The second is ultra-personal search.  The sort of search that feels almost creepy.  I’m talking about the sort of search, which right now is monitoring the web pages you visit, and listening into your conversations so that next week, when you say ‘I vaguely remember hearing something about a new film’ it can tell me that John was suggesting we go to see the new Die Hard movie, Julie was interested in us popping out to see a rom-com if anything new was coming out and  I personally had watched a couple of trailers – but didn’t pay much attention to them.  There are all sorts of ethical issues here.  But I wrote about privacy recently, and maybe the next generation, growing up privacy free, won’t really care.  Or maybe we have to sell it as being less like an evil corporation grabbing all your data, and more like having a personal butler who offers gentle suggestions.

Maybe if the two ideas were tied together (so you had to pay for the service, but you could be sure the information wasn’t being used by anyone but you) this would be more palatable.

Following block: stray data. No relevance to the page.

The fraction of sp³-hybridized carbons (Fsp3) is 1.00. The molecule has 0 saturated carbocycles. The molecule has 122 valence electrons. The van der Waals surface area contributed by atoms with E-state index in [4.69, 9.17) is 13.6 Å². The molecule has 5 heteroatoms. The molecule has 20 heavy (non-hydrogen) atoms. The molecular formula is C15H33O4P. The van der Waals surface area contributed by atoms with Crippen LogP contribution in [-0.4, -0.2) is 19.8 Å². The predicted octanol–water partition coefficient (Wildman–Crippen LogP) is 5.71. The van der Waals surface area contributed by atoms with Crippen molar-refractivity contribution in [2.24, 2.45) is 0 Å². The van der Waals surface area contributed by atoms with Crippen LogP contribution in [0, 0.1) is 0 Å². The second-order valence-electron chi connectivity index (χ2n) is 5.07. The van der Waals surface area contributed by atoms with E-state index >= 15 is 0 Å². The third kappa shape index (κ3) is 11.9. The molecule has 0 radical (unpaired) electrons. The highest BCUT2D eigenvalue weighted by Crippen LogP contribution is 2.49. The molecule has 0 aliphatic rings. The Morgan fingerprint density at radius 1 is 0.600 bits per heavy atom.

Replace Email

I’ve talked about this before.  One Inbox is a perfectly good plan for a startup.  It absolutely is the same idea as Paul Graham’s suggestion we need something closer to todo list management than communication management.  My only comment on his suggestion is that we don’t specifically, need a protocol.  Everything can be done by simply having links to particular web pages, along with little applets to scrape data from said webpages and turn it into a brief summary you can see as you pass on by.  Ultimately there will always be a variety of ways people want to get things into your inbox, the art will be figuring out the best way to manage and respond to them.